Central’s football team first felt the elation of beating one of the nation’s best teams in Las Vegas.
Then that joy turned to concern for their loved ones back home as Hurricane Irma swept through South Florida while they were stranded there.
So after waiting two weeks to get back into football mode, a nearly two-hour lightning delay did little to affect the Rockets on Friday night.
“It was a roller coaster of emotions [recently],” Miami Central principal Greg Bethune said. “You go from the excitement of traveling to Vegas, playing in a big game on national TV, to winning to going back to the somber mood of worrying about your family and their well-being back at home. And then being stuck and not being able to help them.”
Central, ranked No. 5 nationally by USA Today, fell to national powerhouse and No. 2-ranked IMG Academy 24-15.
It was the Rockets’ first game in two weeks since they beat another nationally ranked team, Bishop Gorman in Las Vegas.
Central then had to wait an extra week to return home after flights were canceled in the aftermath of Hurricane Irma.
"A lot of these kids are the men in their family," Bethune said. "So if there are windows to be boarded up or things to be taken in, these would be the people to do it in their houses."
Aided by the generosity of Bishop Gorman, several locals in Las Vegas and the Dolphins, who all contributed both financially and with meals during their stay, the Rockets all finally made it back home a week ago.
“I thought this was a good bonding experience for us as a team,” Central coach Roland Smith said. “We’re trying to play for each other and play for our community.”
The Rockets seemed to have little in common with their opponent Friday night other than their respective lofty places in the national rankings.
Yet Central, a Miami inner-city public school with only a couple of practice fields on campus for football, and IMG Academy, a private boarding school with one of the nation’s top athletic facilities, each got back to some normalcy this week after Hurricane Irma.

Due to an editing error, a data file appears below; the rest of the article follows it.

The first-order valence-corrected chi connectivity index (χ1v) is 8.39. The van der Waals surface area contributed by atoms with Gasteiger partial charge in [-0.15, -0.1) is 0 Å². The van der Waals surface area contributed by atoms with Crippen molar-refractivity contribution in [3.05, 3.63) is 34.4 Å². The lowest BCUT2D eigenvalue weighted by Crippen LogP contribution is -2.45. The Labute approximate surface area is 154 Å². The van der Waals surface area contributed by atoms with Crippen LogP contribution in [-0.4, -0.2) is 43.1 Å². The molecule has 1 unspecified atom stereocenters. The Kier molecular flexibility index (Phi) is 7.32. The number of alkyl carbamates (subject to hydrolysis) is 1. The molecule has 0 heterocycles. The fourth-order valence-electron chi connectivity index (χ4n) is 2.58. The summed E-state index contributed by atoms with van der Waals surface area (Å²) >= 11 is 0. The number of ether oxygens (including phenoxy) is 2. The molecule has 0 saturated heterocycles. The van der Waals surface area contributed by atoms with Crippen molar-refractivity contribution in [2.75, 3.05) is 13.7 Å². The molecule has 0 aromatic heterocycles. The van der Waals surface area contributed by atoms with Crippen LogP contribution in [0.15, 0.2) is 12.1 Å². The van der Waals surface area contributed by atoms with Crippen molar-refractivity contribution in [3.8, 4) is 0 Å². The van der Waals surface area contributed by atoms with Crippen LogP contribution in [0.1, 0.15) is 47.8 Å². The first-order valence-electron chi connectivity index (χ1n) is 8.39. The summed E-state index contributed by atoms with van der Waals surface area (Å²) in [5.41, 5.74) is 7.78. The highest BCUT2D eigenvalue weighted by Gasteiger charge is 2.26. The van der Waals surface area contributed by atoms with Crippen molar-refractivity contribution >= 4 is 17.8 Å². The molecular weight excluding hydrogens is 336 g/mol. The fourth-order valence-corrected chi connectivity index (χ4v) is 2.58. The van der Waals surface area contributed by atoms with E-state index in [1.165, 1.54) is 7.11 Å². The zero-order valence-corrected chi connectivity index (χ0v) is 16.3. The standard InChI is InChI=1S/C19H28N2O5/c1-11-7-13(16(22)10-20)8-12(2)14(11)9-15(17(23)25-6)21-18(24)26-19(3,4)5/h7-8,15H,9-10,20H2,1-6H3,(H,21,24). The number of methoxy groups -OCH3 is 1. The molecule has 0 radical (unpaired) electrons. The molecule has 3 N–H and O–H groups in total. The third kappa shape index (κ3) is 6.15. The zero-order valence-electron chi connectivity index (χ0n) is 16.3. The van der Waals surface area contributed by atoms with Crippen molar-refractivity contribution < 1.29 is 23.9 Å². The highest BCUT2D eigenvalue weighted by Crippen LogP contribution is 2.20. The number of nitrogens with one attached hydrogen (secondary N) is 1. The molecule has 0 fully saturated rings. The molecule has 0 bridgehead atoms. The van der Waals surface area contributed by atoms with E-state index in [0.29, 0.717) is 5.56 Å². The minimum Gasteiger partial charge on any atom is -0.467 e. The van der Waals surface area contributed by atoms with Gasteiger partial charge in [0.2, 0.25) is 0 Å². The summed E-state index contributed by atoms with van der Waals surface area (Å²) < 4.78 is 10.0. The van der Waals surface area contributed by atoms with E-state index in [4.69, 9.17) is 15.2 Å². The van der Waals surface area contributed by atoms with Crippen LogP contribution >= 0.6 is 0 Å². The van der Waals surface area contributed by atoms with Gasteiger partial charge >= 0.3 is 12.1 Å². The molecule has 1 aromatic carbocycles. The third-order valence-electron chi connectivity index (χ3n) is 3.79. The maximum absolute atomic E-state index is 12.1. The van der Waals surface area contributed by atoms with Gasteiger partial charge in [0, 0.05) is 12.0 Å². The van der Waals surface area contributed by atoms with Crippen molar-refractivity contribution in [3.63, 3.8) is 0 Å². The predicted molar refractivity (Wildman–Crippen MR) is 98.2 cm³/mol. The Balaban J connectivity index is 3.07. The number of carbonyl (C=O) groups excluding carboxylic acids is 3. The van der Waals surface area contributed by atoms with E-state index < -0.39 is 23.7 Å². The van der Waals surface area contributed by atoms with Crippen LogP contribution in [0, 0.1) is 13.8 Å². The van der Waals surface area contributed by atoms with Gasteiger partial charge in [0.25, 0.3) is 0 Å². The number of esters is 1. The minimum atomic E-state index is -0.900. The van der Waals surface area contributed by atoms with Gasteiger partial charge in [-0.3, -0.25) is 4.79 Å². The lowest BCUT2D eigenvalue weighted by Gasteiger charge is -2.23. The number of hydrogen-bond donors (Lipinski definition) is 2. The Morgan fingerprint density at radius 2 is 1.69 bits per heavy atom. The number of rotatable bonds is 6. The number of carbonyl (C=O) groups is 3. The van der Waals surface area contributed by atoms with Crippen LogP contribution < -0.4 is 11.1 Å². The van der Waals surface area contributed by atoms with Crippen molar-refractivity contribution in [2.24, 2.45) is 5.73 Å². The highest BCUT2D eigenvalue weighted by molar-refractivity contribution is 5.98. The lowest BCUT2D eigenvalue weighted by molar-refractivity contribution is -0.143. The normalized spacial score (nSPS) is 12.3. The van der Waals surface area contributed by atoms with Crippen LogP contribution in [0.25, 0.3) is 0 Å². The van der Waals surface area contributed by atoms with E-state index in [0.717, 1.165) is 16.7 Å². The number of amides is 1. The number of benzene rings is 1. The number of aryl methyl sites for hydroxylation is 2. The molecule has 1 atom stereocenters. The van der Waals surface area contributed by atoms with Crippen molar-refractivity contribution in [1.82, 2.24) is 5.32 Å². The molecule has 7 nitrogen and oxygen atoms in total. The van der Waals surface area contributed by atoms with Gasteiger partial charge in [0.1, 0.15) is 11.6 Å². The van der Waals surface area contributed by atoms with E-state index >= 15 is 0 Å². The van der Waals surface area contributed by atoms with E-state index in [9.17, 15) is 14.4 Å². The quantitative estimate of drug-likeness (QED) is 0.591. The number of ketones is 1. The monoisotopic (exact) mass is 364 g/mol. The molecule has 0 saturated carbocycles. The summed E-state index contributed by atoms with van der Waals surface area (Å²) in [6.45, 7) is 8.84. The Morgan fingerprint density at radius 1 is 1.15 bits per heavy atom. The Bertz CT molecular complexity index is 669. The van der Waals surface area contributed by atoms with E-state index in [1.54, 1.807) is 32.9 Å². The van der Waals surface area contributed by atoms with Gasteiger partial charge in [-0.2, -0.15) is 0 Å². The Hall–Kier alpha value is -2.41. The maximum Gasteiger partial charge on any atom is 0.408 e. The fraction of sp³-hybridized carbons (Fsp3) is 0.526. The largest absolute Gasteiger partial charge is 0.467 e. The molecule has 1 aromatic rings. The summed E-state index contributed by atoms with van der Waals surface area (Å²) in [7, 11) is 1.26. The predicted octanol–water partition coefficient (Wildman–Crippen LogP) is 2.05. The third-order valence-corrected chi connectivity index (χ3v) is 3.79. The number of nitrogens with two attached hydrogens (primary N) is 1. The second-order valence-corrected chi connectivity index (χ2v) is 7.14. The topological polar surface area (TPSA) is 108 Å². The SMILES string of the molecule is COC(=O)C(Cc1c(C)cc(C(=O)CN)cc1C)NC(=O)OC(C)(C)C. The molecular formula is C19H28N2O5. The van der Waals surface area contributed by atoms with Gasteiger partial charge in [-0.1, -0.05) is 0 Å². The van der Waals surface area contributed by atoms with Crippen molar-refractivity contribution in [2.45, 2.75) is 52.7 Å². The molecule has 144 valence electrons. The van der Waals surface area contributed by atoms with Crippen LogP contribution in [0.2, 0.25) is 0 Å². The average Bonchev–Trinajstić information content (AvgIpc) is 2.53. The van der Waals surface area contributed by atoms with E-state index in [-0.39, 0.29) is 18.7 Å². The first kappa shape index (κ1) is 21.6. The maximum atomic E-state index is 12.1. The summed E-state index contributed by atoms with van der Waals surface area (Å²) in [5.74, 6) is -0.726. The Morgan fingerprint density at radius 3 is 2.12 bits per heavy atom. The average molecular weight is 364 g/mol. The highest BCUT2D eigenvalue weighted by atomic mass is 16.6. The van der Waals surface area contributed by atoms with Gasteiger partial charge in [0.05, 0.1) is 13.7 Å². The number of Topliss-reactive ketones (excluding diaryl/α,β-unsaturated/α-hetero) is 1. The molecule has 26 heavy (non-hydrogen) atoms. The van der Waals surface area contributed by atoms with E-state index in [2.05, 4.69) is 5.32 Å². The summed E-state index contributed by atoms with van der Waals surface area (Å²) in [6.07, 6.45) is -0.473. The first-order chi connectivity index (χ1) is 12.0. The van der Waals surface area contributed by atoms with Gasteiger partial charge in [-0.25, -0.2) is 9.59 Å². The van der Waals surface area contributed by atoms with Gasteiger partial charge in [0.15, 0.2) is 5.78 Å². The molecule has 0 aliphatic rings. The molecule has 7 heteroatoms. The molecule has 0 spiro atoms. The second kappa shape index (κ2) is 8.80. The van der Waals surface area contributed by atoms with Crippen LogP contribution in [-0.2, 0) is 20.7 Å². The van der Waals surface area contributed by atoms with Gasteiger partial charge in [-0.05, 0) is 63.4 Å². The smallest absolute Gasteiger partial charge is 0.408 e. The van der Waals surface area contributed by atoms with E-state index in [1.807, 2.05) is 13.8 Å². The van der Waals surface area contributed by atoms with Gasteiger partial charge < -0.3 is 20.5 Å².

IMG Academy, located on an over 500-acre campus, suffered some minor fence damage as well and most of its 700 students that live on-site either left the Bradenton area or were evacuated to nearby Gullett Elementary school, which served as a hurricane shelter during the storm.
Smith said other than power outages, some tree damage and one coach who suffered some damage to his car, Hurricane Irma didn’t inflict any major hardships on his team.
"We came back to a lot of situations where a lot of kids didn’t have power," Bethune said. "But one of the things that was overwhelming was the community support. The people who were here and knew that we played for them and in their honor. Just that outpouring of love and appreciation for the things we did when we didn’t know we were doing something for them because we felt helpless to help them out. But in reality, we were giving them something to distract them from the storm."
Smith said this Rockets’ team, which opens district play against Miami Norland next week, is becoming one of his closest ever.
“We got a chance to bond even more [in Las Vegas],” Smith said. “The kids got to spend time with their teammates more than they normally would. They learned to be roommates. They learned to wake each other up and learned to be on time. They learned to experience what it will be like for a lot of them when they go to college. For us that really helped us a lot.”
The group held a picnic on the beach together before the season began where Smith said each player talked about their goals for the upcoming year.
While waiting to come back from Vegas, the team held limited practices in the parking lot of their hotel. They got to see local sights including the Circus Circus rollercoaster.
The Rockets were also visited by former Dallas Cowboys great Drew Pearson, who spoke to the team at the Las Vegas Convention Center near their hotel.
“He showed the kids the Super Bowl ring and told them who the best Cowboys receiver to wear No. 88 was,” Bethune said.
After two plays on defense Friday, an eager Central team was then forced to wait an hour and 49 minutes until the inclement weather moved away from the area.
Central then went toe-to-toe with IMG, leading 15-10 until junior running back and University of Alabama commit Trey Sanders broke loose for a 65-yard touchdown run that put the Ascenders on course to their 31st consecutive victory.
Central fell short Friday, but overcoming adversity is hardly a new challenge for the Rockets.
“This group of kids is used to ups and downs,” Bethune said. “They are used to instability. To them, this is not something that is going to rock them. They are used to gun violence in the community. They are used to drug addiction in the community. They are used to hurdles.
“That’s what makes them better because they have seen things that other kids their age, especially outside our community, haven’t seen.”
▪ Seniors James Cook (14 carries for 79 yards) and Willie Davis (nine carries for 74 yards) each scored go-ahead touchdowns as the Rockets totaled 249 rushing yards.
▪ Senior linebacker Robert Hicks, a Louisville commit, and senior defensive back Davonta Wilson, a Colorado State commit, each had interceptions in the first half.
▪ But special teams miscues including a blocked punt by IMG that was recovered in the end zone by Xavier Thomas eventually doomed Central (3-1).
▪ The Rockets committed 23 penalties for 195 yards, while IMG was flagged 10 times for 90 yards.